All session times are ET. 

Main Sessions

Tuesday, October 20

Keynote: Dr. Katharine Wilkinson
Drawdown Rising: Local government’s role in transformational climate leadership

11:20 a.m. – 12:20 p.m.

The challenge is to apply climate solutions with speed and at scale. The opportunity is to create a more vibrant, equitable, and resilient world. Dr. Katharine Wilkinson, renowned expert, strategist, and author on how humanity can address the climate crisis, says the solutions for a regenerative future are already largely in hand. 

Drawing from her most recent publications, The Drawdown Review and All We Can Save, Dr. Wilkinson will provide frameworks for climate solutions and transformational leadership, sharing insights for impact in communities across Canada. 

In this keynote, Wilkinson will articulate a bold vision for an inclusive, life-giving future, grounded in climate solutions that are equitable, economically viable, and scientifically proven for municipal leaders to apply today.

Q & A to follow.

Biography

Dr. Katharine Wilkinson is an author, strategist, teacher, and one of 15 “women who will save the world,” according to Time magazine. Her writings on climate include The Drawdown Review, the New York Times bestseller Drawdown, and Between God & Green. She is co-editor of the new bestseller All We Can Save and co-founder of The All We Can Save Project, in support of women’s climate leadership.

Katharine Wilkinson

As principal writer and editor-in-chief at Project Drawdown, Dr. Wilkinson leads the organization’s work to share climate solutions globally. She speaks widely, including a TED Talk on climate and gender equality with 1.9 million views. She holds a doctorate in geography and environment from Oxford, where she was a Rhodes Scholar. Find her @DrKWilkinson.

2020 Sustainable Communities Awards Celebration

12:20–12:30 p.m.

Join us as we celebrate the winners of FCM's 2020 Sustainable Communities Awards, including the winner of GMF's 20th anniversary Visionary Award. You'll hear from FCM's President and our sponsor, Tree Canada, on what makes these projects so inspiring and how you can learn more about them.

Resiliency Roundtables: small group discussions on applying what you learned to your community challenges

3–3:30 p.m.

Join your fellow attendees for the first in a series of facilitated, small group discussions where you can discuss your sustainability challenges and solutions. Perfect for folks who are excited to network and deepen their learning through engaging conversation.


Wednesday, October 21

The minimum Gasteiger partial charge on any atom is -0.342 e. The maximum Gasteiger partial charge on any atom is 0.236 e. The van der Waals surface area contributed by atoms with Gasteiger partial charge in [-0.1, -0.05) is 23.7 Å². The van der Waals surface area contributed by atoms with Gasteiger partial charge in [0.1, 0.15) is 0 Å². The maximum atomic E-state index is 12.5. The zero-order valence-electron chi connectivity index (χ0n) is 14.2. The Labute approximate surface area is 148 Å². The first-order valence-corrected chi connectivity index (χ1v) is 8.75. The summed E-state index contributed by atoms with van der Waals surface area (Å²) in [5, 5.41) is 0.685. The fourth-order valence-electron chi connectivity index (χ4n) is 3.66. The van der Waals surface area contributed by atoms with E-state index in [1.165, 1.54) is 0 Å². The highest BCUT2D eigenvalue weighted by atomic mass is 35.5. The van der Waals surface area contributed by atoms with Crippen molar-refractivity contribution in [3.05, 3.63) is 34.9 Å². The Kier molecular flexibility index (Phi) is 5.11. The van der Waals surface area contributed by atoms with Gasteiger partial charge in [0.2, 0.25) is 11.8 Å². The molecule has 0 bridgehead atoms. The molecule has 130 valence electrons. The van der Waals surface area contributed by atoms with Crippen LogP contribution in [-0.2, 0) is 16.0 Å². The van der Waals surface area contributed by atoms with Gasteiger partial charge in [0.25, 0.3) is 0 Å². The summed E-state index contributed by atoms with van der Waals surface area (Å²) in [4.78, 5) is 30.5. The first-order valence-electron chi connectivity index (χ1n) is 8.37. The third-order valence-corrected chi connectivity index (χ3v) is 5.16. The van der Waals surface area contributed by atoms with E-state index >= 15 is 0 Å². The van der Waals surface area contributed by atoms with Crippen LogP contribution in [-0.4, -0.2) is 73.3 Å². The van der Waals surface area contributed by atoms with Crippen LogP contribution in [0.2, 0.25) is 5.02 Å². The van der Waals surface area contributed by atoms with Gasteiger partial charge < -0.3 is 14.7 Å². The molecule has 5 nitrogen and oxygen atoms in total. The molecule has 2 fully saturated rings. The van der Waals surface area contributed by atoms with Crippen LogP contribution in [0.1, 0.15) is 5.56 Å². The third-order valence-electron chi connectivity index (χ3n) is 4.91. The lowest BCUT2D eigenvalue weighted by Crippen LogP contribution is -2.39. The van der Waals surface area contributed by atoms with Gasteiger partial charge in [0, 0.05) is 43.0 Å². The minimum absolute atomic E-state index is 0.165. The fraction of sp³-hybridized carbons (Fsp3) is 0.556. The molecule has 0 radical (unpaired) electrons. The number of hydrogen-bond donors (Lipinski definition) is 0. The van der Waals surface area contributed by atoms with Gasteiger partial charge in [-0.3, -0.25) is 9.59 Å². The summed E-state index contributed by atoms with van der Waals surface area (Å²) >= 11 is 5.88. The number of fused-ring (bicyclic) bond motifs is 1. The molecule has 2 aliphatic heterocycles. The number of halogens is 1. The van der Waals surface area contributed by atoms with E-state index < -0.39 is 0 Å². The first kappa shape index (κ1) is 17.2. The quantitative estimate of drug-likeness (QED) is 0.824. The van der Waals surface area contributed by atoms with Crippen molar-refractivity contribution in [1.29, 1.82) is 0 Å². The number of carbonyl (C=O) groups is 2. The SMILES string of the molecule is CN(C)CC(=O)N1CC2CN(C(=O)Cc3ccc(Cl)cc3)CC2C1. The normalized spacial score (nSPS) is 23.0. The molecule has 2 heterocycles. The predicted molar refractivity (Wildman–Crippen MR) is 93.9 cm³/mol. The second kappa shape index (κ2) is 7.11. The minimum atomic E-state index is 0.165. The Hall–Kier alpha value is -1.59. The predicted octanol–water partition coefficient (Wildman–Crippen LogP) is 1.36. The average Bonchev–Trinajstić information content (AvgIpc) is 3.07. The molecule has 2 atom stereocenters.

Expert panel: An inclusive recovery for resilient communities

11:15 a.m. – 12:30 p.m.

COVID-19 has hit all Canadian municipalities hard, but it has also exposed the fault-lines within our communities, including economic inequality, social exclusion, gender inequity, and the lack of services for vulnerable populations. In this session, our panel of urban experts will discuss how local governments and community organizations can build back inclusively to create equitable communities that are environmentally, socially and economically resilient.

 

Moderator: Zahra Ebrahim, CEO, Monumental

Moderator: Zahra Ebrahim

Zahra is a public interest designer and strategist, focused on shifting power to people who are typically underrepresented in institutions and systems. Her work has focused on deep, community-led approaches to policy, infrastructure, and service design. She is the Co-Founder of Monumental, an organization focused on supporting an equitable recovery that builds fair and just cities and institutions. She was recently named Next City’s Vanguard “40 under 40 Civic Leader”, Ascend Canada’s Mentor of the Year, one of “Tomorrow’s Titans” in Toronto Life, and one of WXN’s Top 100 Women in Canadian Business.

Panelists

Dr. Deatra Walsh
Director of Advocacy and Communications, Municipalities of Newfoundland and Labrador

Dr. Deatra Walsh

Deatra holds a Ph.D. in Sociology and a Master of Rural Development. She conducts research on wellness, environmental change, labour mobility, and homelessness. Before joining Municipalities of Newfoundland and Labrador, she worked with the Arctic University of Norway and the Government of Nunavut.

Dr. Jalonne L. White-Newsome
Senior Program Officer, Environment Program, The Kresge Foundation 

Jalonne L. White-Newsome

Dr. Jalonne L. White-Newsome is a senior program officer at The Kresge Foundation, responsible for the Environment Program's grant portfolio on Climate Resilient and Equitable Water Systems (CREWS) and serves as a member of Kresge’s Operationalizing Racial Equity team. A native of Detroit, Jalonne earned a Ph.D. in environmental health sciences from the University of Michigan School of Public Health, a master’s degree in environmental engineering from Southern Methodist University and a bachelor’s degree in chemical engineering from Northwestern University.

Katharine Lusk
Co-Director, Boston University Initiative on Cities 

Katherine Lusk

Katharine spearheads university-wide urban programs and interdisciplinary research on mayoral leadership and smart urban sustainability. She previously served as Policy Advisor to Boston’s Mayor, following ten years advising Fortune 500 companies. She holds degrees from Harvard University and Williams College.

Madeleine Redfern
President, Ajungi/Nuvujaq

Madeleine Redfern